What amazes me, though, is how little, if any, attention is being paid to the obvious. The current debate seems to be about whether or not we should have nuclear energy, as if a "no" answer would result in America shutting down all of its reactors tomorrow. This simply isn't going to happen. Nineteen percent of our energy comes from nuclear, and regardless of how old and over-capacity those generators may be, there is no way we're going to shut them down with gasoline already over $3.50 per gallon.

The flip side of the debate seems to ask, "Are we going to build more generators? Because we obviously need more energy, and nobody wants to increase dependency on oil." This sets up an all-or-nothing dilemma. Either we shut the reactors down or we commit to nuclear and build more reactors.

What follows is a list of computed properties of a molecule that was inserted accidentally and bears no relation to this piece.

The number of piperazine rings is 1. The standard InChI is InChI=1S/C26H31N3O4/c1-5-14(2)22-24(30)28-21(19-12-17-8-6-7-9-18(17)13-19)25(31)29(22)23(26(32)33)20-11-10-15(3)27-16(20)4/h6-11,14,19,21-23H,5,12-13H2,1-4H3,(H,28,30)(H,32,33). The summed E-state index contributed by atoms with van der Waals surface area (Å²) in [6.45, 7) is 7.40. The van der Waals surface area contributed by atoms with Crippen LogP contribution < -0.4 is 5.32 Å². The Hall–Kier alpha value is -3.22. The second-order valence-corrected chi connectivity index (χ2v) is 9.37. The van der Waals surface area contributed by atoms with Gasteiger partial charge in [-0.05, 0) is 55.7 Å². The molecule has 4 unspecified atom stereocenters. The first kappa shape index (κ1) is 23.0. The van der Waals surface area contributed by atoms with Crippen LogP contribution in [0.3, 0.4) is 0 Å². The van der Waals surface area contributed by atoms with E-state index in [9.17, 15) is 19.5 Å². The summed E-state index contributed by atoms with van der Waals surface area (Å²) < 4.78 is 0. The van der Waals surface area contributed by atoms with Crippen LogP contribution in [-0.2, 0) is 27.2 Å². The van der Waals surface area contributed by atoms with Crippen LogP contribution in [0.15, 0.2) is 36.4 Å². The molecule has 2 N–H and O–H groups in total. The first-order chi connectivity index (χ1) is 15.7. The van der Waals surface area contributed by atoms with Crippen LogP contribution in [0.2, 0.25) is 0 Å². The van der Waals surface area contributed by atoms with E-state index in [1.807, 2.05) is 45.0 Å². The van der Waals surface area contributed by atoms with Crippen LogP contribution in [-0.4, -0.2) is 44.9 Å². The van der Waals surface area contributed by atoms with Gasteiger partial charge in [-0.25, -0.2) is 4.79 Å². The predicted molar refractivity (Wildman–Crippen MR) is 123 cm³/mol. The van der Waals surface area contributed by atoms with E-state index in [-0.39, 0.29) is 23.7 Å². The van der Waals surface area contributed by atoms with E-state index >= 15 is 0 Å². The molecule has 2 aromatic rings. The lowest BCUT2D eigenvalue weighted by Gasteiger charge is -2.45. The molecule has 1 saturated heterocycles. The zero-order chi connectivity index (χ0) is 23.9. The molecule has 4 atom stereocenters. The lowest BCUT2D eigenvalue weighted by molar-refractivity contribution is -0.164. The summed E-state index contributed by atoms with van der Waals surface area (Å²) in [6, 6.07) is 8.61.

Not once have I heard someone in the media say, "We obviously need more energy, yes. But it's going to take seven to 10 years to bring new reactors online. Why don't we take all of the money we were going to spend on new nuclear production, take a fraction of it to ensure that our least safe reactors are functioning well within safety specs, and use the remaining billions to fund a massive wave of U.S.-bred solar energy tech development?"

The knee-jerk reaction is that solar photovoltaic technology simply isn't efficient enough to provide sufficient energy to be cost-efficient. But such reactions are based on today's efficiencies and fabrication methods. Consider the following chart pulled from Wikipedia, derived from the Mott MacDonald June 2010 UK Electricity Generation Costs Update:

Technology↓Cost range (£/MWh)↓
New nuclear55-85
Onshore wind80-110
Natural gas turbines with CO2 capture60-130
Coal with CO2 capture100-155
Solar farms125-180
Offshore wind150-210
Natural gas turbine, no CO2 capture55-110